He knew that music generates a range of emotions and so do people’s attitudes towards what makes it an art form. While we do believe Beethoven’s motivations for doing what he did are mostly based on how he felt the music would sound, like all great artists, he knew he’d need to generate a little buzz first. After all, it’s better to be notorious than unknown and composers in Beethoven’s era came and went, he has lived forever.
He later doubled down on this when he created his first ballet; The Creatures of Prometheus. It was actually the only full ballet Beethoven would ever produce, later choosing to use his composing talents on symphonies and other projects.
However, The Creatures of Prometheus was produced during a time in Beethoven’s life when he was trying his hand at different things, and purposely trying to get a reaction from his deeply religious and conservative audience. The Creatures of Prometheus did exactly that.
Beethoven’s Hearing Loss
From: Beethoven’s Deafness by Brian F. McCabe, M.D. Ann Arbor, Michigan
“Much of the greatest music which ever lifted the human spirit flowed from his pen and the most magnificent of this music Beethoven never heard.”
Various primitive ear-trumpets devised for Beethoven by Herr Mälzel in 1814
After the success of The Creatures of Prometheus, Beethoven’s rebellious streak seemingly came to an end. But not his experimental streak, his creativity would manifest in many ways and not just in relation to his composing. He had started to suffer from partial hearing loss, and this worsened over time.
By the time Beethoven had completed his groundbreaking third and fifth symphonies, he had gained international fame and established himself as one of the greatest and most influential composers of all time. But his hearing loss was damaging his confidence and a period of self-imposed exile ensued.
Insecure about his hearing loss Beethoven seemingly vanished from public life, not composing or playing the piano in public, although he continued composing in private. During this time he produced his acclaimed seventh and ninth symphonies. He also made another epic statement by composing music for his fourteenth string quartet. By 1811 Beethoven was nearly deaf in both ears but still had much more to give to the musical world.
How Can You Compose Music If You Can’t Hear?
The 18th century (and 19th for the later portion of his life) composed of symphonies that are still enjoyed all over the world to this day, and an example of musical genius in its purest form ironically suffered from hearing problems most of his life. Beethoven was musically gifted from a very young age, but the older he got the more his hearing deteriorated. By the time he entered his fifties, which was considered old age in the 1820s, Beethoven was sadly almost completely deaf. Although he didn’t let this get in the way of his composing.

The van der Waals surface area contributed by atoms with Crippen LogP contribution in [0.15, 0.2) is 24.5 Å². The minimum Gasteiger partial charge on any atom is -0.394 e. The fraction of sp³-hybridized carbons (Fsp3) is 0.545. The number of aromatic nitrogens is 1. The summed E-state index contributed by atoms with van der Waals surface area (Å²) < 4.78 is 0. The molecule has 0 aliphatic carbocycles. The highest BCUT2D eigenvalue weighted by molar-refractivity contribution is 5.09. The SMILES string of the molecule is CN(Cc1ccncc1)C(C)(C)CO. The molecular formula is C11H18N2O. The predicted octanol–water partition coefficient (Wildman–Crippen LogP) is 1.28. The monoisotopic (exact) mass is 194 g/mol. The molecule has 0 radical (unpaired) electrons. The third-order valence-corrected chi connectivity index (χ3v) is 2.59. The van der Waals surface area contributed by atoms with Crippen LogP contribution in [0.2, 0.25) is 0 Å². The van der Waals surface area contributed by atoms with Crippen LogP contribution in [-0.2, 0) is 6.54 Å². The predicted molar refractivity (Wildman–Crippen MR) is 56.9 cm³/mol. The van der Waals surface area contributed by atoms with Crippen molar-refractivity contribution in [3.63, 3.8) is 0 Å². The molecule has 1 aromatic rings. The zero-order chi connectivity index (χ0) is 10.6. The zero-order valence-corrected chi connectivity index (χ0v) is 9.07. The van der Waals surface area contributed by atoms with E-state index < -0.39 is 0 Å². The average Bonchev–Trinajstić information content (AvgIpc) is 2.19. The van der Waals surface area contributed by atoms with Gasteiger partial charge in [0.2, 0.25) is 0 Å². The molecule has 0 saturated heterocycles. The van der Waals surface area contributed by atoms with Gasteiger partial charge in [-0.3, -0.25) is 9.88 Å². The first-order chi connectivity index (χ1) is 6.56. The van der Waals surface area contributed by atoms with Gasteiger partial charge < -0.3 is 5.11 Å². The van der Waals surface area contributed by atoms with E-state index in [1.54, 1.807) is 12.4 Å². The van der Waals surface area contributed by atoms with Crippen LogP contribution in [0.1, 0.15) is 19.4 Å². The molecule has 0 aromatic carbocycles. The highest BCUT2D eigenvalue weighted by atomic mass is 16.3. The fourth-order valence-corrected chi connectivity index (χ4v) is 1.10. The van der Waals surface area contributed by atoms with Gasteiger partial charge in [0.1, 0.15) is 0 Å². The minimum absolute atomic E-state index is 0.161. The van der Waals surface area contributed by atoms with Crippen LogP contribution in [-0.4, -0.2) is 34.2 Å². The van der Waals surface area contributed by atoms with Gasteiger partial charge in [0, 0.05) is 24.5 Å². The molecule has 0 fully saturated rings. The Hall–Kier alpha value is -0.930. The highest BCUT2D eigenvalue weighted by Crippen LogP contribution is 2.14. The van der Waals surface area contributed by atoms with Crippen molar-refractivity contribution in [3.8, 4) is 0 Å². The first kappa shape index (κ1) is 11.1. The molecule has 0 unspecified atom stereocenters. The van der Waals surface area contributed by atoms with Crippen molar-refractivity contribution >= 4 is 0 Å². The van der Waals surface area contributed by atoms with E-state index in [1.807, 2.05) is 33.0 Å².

Of course, being nearly deaf left Beethoven at a disadvantage, how could he compose music if he couldn’t hear what was being played? Being a musical genius Beethoven understood sound and acoustics. This is a man who was not only used to feeling the music from his piano as he played but also feeling the vibrations caused by a large orchestra.
Feeling the vibrations that came from the music all over his body, vibrations like this were just as important to him as the sound that traveled into his ears. Those of us who’ve ever been to a live music concert will understand this.
There’s something euphoric and engaging about live music that cannot be captured by listening to it any other way. And it’s not just the excitement of having the band in front of you. Bone Conduction technology captures this feeling in a way traditional headphones simply don’t match.
Innovation And Genius
Beethoven knew this too, and to take advantage of it he built himself a device that we could consider the very first pair of Bone Conduction Headphones. He needed a way to feel the sound acutely, but to do so he needed to bypass his failing ears and get the sound right into the cochlea.
It’s often been speculated that Beethoven’s hearing loss was caused by a defect affecting the inner structures of his middle ears’, but it’s impossible to know for sure. Although this would explain why Beethoven knew he needed to find a way to get sound directly to his cochlea.